RIGA - As expected, Latvia's inflation went from bad to worse in January, jumping 2.8 percent for the month and skyrocketing 15.8 percent over the year and leaving everyone 's from politicians to consumers 's wondering when the nightmare would end.
Alarmed by the situation, the European Commission intends to issue a warning to Latvia's leadership that the threat of an economic hard-landing 's or a sharp drop in GDP growth to 2 percent or less 's was still a reality if urgent measures weren't taken to tighten the state's belt and public sector wages, according to reports.
"The program's economic scenario is attended by extremely high risks for macroeconomic stability, with a harder landing being a distinct possibility," the Reuters news agency quoted the commission's report as saying.
A hard-landing is typically used to describe a red-hot economy where growth suddenly plummets to less than 2 percent. For over a year now economists have debated the possibility in Latvia, with a vast majority maintaining that the country could avoid such a worst-case scenario.
The commission, in the meantime, wants the government to go the extra mile to ensure that it doesn't happen by increasing the budget surplus. "The key to addressing internal and external imbalances will be a more ambitious fiscal stance," the draft stated.
Last year Latvia managed a 1 percent budget surplus.
The warning, if it materializes, will come at a time when the Latvian economy, for nearly three years the fastest growing in Europe, is beginning to cool down. The nation's statistics office announced on Feb. 8 that fourth-quarter GDP expanded 9.6 percent year-on-year, according to preliminary results.
By comparison, in the last three months of 2006 the economy grew 11.9 percent year-on-year.
Still, inconsistencies remain, including excessive wage growth (making Latvian products less competitive) and a current account deficit. Inflation continues to accelerate and has now risen eight months in a row.
Worse, analysts in both the private and public sectors agree that prices will continue to rise, particularly in light of planned increases in gas and heating tariffs.
What remains a matter of debate, however, is how serious the repercussions will be for the economy.
"In March it is expected that prices for electricity will increase by around 40 percent and in May natural gas prices might rise by almost 50 percent," wrote Danske Bank in a note. "Thus acceleration in the rise of consumer prices would start to dampen private consumption growth, and the slowdown may be very sharp."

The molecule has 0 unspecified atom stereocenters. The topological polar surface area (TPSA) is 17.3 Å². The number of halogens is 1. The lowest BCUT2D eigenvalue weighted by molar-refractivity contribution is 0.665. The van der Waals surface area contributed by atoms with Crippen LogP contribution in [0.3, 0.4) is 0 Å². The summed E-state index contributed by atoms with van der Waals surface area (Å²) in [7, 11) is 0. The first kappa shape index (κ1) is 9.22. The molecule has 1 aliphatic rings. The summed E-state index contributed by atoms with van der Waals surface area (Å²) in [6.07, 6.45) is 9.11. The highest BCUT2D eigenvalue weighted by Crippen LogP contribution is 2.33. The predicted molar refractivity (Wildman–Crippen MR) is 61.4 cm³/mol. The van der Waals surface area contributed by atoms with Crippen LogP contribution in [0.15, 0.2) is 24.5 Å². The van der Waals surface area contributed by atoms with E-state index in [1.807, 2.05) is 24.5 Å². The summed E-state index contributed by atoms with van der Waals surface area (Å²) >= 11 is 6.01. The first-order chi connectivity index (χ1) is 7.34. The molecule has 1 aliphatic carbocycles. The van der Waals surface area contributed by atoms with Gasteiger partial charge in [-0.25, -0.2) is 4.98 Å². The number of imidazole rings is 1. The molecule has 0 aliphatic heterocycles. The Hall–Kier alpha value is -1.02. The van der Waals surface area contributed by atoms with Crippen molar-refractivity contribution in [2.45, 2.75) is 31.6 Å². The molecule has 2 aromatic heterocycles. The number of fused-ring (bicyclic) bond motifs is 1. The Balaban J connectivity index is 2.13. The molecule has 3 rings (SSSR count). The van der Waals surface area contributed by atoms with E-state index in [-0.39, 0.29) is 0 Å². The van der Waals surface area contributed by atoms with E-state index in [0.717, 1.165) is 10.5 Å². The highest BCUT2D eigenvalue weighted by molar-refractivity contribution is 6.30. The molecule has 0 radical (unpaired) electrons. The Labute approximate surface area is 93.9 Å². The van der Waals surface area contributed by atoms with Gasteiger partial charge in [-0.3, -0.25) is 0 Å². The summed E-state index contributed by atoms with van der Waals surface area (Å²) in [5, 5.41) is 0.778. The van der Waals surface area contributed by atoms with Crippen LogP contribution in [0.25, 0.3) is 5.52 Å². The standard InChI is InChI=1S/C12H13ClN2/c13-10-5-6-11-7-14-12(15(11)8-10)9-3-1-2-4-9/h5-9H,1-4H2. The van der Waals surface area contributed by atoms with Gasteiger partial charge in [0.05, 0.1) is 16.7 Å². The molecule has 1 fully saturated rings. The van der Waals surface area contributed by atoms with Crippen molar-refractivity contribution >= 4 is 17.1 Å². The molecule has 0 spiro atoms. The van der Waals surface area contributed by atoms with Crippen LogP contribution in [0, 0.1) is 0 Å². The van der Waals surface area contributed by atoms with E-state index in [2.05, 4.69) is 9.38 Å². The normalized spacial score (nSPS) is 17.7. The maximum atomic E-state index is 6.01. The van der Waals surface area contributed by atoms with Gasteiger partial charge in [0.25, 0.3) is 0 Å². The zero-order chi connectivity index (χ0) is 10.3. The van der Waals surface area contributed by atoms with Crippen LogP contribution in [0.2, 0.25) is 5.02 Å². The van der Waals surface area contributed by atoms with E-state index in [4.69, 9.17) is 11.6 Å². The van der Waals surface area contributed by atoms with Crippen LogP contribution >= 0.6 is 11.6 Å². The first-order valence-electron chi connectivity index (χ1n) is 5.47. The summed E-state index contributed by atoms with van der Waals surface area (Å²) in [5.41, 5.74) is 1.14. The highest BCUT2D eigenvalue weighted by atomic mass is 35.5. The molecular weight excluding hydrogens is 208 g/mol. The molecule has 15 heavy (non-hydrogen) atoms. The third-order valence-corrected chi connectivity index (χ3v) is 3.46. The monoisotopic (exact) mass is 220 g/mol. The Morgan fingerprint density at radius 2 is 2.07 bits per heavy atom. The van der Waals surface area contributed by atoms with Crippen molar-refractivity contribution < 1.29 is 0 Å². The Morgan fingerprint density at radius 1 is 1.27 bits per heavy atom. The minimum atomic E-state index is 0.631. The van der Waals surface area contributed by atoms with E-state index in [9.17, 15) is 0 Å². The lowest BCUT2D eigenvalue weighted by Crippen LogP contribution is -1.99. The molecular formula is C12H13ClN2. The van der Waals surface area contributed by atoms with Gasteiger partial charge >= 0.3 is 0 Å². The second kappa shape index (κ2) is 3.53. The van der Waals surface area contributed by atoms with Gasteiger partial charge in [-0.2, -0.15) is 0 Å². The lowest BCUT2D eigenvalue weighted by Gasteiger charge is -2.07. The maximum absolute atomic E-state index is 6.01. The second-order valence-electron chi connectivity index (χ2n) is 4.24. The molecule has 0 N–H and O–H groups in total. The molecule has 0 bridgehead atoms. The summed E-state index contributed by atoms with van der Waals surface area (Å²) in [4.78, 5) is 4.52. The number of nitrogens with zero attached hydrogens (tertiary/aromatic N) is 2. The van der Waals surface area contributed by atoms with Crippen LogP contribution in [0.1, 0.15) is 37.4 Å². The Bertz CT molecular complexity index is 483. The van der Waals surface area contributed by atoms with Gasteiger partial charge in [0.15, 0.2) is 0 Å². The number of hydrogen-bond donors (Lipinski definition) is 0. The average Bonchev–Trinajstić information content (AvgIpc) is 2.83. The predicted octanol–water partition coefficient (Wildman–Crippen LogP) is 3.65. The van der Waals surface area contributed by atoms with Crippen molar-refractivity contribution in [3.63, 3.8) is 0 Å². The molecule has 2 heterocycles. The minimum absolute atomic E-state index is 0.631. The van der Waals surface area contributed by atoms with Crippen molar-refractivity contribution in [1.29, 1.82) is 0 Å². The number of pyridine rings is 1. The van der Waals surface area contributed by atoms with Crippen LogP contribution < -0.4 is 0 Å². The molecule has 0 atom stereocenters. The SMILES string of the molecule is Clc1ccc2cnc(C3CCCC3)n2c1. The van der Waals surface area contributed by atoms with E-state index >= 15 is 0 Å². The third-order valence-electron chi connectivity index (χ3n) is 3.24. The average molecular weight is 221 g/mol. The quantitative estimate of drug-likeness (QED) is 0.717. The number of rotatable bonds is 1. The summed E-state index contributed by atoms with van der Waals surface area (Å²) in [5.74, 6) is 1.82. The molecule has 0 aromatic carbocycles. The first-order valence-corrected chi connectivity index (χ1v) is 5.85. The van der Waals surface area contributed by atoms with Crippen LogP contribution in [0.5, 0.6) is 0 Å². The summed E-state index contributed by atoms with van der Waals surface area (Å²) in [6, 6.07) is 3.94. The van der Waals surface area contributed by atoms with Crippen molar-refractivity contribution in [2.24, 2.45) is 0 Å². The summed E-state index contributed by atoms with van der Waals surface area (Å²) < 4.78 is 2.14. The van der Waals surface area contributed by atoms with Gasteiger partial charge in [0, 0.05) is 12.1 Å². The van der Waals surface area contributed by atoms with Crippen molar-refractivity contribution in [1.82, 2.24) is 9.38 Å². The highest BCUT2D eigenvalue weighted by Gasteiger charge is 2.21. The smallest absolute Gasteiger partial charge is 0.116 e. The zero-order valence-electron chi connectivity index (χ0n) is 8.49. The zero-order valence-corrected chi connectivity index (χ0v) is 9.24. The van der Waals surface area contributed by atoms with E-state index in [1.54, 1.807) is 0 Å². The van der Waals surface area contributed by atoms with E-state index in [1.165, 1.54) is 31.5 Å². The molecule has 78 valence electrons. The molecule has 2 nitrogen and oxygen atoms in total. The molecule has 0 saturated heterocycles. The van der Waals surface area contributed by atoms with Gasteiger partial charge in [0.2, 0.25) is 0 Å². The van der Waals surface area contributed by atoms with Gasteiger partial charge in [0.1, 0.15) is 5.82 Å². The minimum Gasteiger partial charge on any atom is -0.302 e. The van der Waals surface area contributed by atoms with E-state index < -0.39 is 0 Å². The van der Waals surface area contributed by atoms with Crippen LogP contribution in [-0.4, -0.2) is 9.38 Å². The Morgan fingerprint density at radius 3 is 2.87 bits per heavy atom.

Latvia's new government, however, is convinced that last year's 1 percent budget surplus, the continuing decline in real estate prices and a sharp fall in bank lending point to macroeconomic stabilization. But financial experts in Brussels apparently see things differently.
"From mid-2007 some slowdown has become visible in the housing market and in domestic consumption but insufficient to remove the downside risks of a potential hard landing," according to the draft report compiled by the commission. "Restraining public sector compensation is critically important."
Few would argue that Latvia's economy is cooling down. The question, however, is how fast, and to what extent, it will slow.
The fourth quarter GDP indicator, although preliminary, seems to suggest that the economy is not slowing enough. "This level of adjustment is clearly insufficient to remove the downside risk of a hard-landing for the economy," Danske Bank, one of Latvia's loudest critics in Europe, wrote.
The bank's analysts said it was critical that the government "maintain a tight fiscal policy and keep wage growth under control."
No doubt wages will be crucial. As food prices continue to climb at an annual rate of 20 percent, public sector workers are bound to become more disgruntled and may start to demand pay increases. The previous government put a freeze on salary and wage hikes, but there's no telling if that dissatisfaction may spill over into demonstrations and strikes as inflation marches upward.
And prices can only go up. According to Zigurds Vaikulis, chief analyst at Parex Asset Management, inflation could hit 17 percent in February. Other analysts have gone on record as saying 18 percent is a possibility in upcoming months. All agree that the consumer price index will eventually start to fall in the second half of the year.
"The scenario of a subsiding inflation in the second half of the year is still in force," Vaikulis told the Baltic News Service.
To be sure, Latvia, where the prices a year ago rose by 7.1 percent, is not alone in its inflationary woes. Prices are climbing inexorably across the region, and the world. Inflation in Estonia hit 11 percent, while in Russia monthly price gains in January amounted to 2.3 percent (annual 's 12.6 percent).
A combination of higher energy prices and a poor harvest conspired to propel costs of heating, electricity, motor fuel and food upward, and could accelerate a recession in some countries.